Those two words, sent via Facebook Messenger at 8:12 p.m. Wednesday evening, implied a deep sense of sadness and concern on the part of the sender, a Wyoming businessman who lives part of the year in the now war-torn country of Ukraine.
“So far, everyone is safe,” Nick Piazza, a Cody native whose investment business is based in Ukraine, told Cowboy State Daily on Wednesday.
But he expressed concern the fighting that has begun half a world away won’t be limited to the central European country whose people are now frightened for their lives.
“What (Russian President Vladimir Putin) is really trying to do is dismantle this U.S.-led system of law and order that has been ruling the world since World War II,” Piazza said.
“And so we start in a little spot in Ukraine, and all of a sudden you have the Russian army on the border of Europe, and they’re saying that they don’t want NATO in the former Eastern Bloc countries,” he said. “So that’s Poland, that’s Slovakia, that’s Czech Republic, Romania – that they don’t have the right to defend themselves and that Russia gets to have a say in how they govern themselves, that’s terrifying and would change the whole world.”
Russian military forces on Thursday morning (Ukraine time) launched a full-scale invasion of the central European country, sending in troops and tanks from multiple directions, as well as targeting cities and military bases with land-based missiles.
The attack this week is the largest ground war action Europe has seen since the end of World War II.
“This is not an attack on Ukraine per se,” said Piazza. “This is basically an attack on the international security structures that have been in place since the end of World War II.”
Piazza’s investment firm, SP Capital Management, is based in the country’s capital city of Kyiv. He told Cowboy State Daily that in many ways, what’s happening in Ukraine has great meaning to many people in Wyoming, as the Ukranians are taking steps to defend themselves.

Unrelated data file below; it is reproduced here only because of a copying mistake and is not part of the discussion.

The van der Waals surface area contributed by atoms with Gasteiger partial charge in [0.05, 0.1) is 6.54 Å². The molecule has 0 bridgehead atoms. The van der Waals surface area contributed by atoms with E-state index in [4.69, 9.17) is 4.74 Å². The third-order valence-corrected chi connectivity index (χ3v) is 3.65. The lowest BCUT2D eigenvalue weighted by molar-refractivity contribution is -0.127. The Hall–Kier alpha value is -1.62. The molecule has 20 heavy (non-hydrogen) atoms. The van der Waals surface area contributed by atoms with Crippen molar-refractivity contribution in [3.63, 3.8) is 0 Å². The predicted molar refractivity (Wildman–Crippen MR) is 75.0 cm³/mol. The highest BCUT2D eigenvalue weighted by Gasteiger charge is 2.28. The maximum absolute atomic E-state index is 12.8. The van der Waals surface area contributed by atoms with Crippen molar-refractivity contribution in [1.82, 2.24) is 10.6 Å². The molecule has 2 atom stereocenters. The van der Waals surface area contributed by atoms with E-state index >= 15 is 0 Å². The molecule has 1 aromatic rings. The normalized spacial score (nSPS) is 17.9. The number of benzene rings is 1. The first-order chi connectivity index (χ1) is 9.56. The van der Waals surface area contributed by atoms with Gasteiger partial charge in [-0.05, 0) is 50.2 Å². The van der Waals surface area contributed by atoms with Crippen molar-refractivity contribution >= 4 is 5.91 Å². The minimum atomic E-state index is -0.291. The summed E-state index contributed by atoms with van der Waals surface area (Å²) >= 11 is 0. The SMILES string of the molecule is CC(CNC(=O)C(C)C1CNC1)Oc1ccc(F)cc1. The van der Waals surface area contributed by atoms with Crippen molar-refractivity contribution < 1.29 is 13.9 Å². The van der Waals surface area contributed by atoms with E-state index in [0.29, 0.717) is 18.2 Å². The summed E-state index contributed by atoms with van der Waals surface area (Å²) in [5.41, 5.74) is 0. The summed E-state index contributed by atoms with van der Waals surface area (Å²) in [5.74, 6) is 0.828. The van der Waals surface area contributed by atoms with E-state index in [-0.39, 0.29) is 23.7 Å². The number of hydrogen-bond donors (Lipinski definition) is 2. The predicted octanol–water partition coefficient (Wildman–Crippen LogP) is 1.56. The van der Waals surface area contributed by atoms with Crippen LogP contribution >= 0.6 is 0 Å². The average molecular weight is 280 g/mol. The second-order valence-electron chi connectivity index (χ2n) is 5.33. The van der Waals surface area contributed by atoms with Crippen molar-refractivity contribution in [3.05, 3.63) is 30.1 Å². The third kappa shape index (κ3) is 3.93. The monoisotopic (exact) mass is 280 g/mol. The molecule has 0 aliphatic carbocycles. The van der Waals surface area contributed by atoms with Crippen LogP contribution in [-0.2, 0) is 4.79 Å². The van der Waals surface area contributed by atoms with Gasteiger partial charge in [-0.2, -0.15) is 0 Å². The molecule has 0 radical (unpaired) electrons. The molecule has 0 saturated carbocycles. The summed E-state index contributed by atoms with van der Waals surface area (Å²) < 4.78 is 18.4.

“There are a lot of restrictions on who can basically own firearms and things like that (in Ukraine),” Piazza explained. “And given everything that’s going on, the Ukrainian Congress approved the new law that now allows Ukrainians to own firearms legally. And from a Wyoming perspective, it’s something that we think is very important, to defend our freedoms.”
With the passing of the new law, gun stores in Ukraine are seeing a dramatic increase in sales, with some reportedly running out of inventory. A report in the Guardian said almost 400,000 Ukrainians have combat experience and Piazza said the citizens there are not afraid to fight for their homes.
“They’re very big on the idea of being free from the Soviet Union,” he said. “And I think we need to remember that they’ve already lost roughly 15,000 people to this kind of hot and cold conflict with Russia since 2014.”
On social media Thursday, Ukrainian President Volodymyr Zelenskyy tweeted that “Russia has embarked on a path of evil, but Ukraine is defending itself and won’t give up its freedom.”
Piazza pointed out that the United States has spent decades focusing on keeping the peace around the world and the attack by Russian troops signals a dark turn for international relations.
“We’ve put a lot of people in the ground, we’ve shed a lot of American blood, to make sure that the world is a free and safe place,” he said. “And this guy (Putin) is trying to tear that down and divide the world between the US and Europe, and Russia and China. And this is step one, in my opinion.”